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Group Polarization. September 14, 2006. Adding the Element of Interaction. Groups interact with one another to make judgments and decisions. E.g. Juries, Top Management Teams, Presidential Cabinets. Key Questions: How judgments made by individuals compare to judgments made by a group?

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Group Polarization

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group polarization

Group Polarization

September 14, 2006

adding the element of interaction
Adding the Element of Interaction
  • Groups interact with one another to make judgments and decisions.
    • E.g. Juries, Top Management Teams, Presidential Cabinets.
  • Key Questions:
    • How judgments made by individuals compare to judgments made by a group?
    • Does discussion lead groups to make good decisions or bad decisions?
the risky shift first example
The Risky Shift: First Example

Helen is a writer who is said to have considerable creative talent but who so far has been earning a comfortable living writing cheap Westerns. Recently she has come up with an idea for a potentially significant novel. If it could be written and accepted, it might have considerable literary impact and be a boost to her career. On the other hand, if she cannot work out her idea, or the novel is a flop, she will have expended considerable time and energy without pay.

(Stoner, 1961)

decision what should helen do
Decision: What Should Helen Do?
  • Imagine that you are advising Helen. Please check the lowest probability that you would consider acceptable for Helen to write the novel.

__ 1/10 __ 6/10

__ 2/10 __ 7/10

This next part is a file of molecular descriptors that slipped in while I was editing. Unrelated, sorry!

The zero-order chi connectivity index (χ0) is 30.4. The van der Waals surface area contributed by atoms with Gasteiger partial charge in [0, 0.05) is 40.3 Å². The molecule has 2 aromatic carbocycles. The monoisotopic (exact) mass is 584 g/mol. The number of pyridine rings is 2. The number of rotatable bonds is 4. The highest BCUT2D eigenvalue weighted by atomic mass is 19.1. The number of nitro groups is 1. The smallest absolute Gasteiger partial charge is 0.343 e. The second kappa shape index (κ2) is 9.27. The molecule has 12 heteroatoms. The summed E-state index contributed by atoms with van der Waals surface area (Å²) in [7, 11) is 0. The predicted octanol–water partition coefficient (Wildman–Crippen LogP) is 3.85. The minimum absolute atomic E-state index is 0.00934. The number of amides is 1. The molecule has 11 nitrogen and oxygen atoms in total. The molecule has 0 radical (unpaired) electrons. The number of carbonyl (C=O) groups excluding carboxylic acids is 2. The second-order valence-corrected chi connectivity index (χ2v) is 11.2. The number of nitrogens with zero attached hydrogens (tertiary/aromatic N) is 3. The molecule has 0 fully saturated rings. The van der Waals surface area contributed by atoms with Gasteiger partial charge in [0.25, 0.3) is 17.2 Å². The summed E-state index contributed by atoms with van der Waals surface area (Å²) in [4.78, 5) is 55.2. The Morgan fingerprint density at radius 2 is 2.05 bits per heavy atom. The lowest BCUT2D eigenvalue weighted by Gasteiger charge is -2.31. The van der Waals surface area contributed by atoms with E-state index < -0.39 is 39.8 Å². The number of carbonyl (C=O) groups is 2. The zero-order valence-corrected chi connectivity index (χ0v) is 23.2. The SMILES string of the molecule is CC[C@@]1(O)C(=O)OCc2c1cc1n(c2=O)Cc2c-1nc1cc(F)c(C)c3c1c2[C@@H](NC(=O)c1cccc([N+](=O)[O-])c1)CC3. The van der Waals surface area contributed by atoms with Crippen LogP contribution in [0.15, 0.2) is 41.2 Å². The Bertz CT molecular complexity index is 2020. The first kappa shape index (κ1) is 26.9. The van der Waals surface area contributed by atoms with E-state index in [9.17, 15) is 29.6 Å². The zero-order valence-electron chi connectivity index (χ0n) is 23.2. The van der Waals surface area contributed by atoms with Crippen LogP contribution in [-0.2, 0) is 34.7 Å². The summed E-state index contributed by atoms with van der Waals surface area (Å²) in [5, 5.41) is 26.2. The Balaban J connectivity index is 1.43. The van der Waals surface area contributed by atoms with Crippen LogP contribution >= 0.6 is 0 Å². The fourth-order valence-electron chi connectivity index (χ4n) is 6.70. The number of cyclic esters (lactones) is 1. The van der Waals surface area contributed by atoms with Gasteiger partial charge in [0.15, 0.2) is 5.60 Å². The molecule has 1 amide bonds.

__ 3/10 __ 8/10

__ 4/10 __ 9/10

__ 5/10 __ 10/10

result groups shift toward risk
Result:Groups Shift Toward Risk
  • Individuals marked their answers first while alone, and then again after discussing their opinions with a group.
  • Groups made riskier decision than individuals.
  • Risky Shift: A group consensus is almost always “riskier” than the average decision made by individuals prior to a group discussion
the case of group betting
The Case of Group Betting
  • People asked to make bets first as individuals then as a group.
  • Results showed that groups shifted toward risk by placing bets with a smaller probability of winning and by placing bets with a larger stake.
  • Key Boundary Condition: There must be communication between groups members for a shift to be observed.
why a shift toward risk
Why a Shift Toward Risk?
  • The Risk As Value Hypothesis: Moderate risk is valued in our culture. Therefore, people want to shift toward risky decisions to gain status and approval from other group members.
    • Is this an accurate statement about American culture? Why or why not?
    • Can you think of cases where risk is not valued?
the cautious shift
The Cautious Shift??
  • Many experiments demonstrated a shift toward risk, but sometimes people demonstrated a shift toward caution after the group discussion.
  • Inconsistent results created major problems.
    • Is there a risky and a cautious shift?
    • The “Risk as Value” hypothesis cannot explain this phenomenon.
cautious shift an illustration
Cautious Shift: An Illustration
  • “Roger” is a young married man with two school aged children and a secure but low paying job. Roger can afford life’s necessities but few of its luxuries. He hears that the stock of a relatively unknown company may soon triple in value if its new product is favorably received, but decline precipitously if it fails. Roger has no savings. To invest in the company he is considering selling his life insurance policy.”
risky or cautious advice
Risky or Cautious Advice?
  • Given Roger’s situation, would you advise him to sell his life insurance policy and make the risky investment?
  • If a group were to discuss this issue, what might their initial tendency be: To advise the risky decision or the cautious decision?
beyond the risky shift
Beyond the Risky Shift
  • The “Risky Shift” is not about risk at all.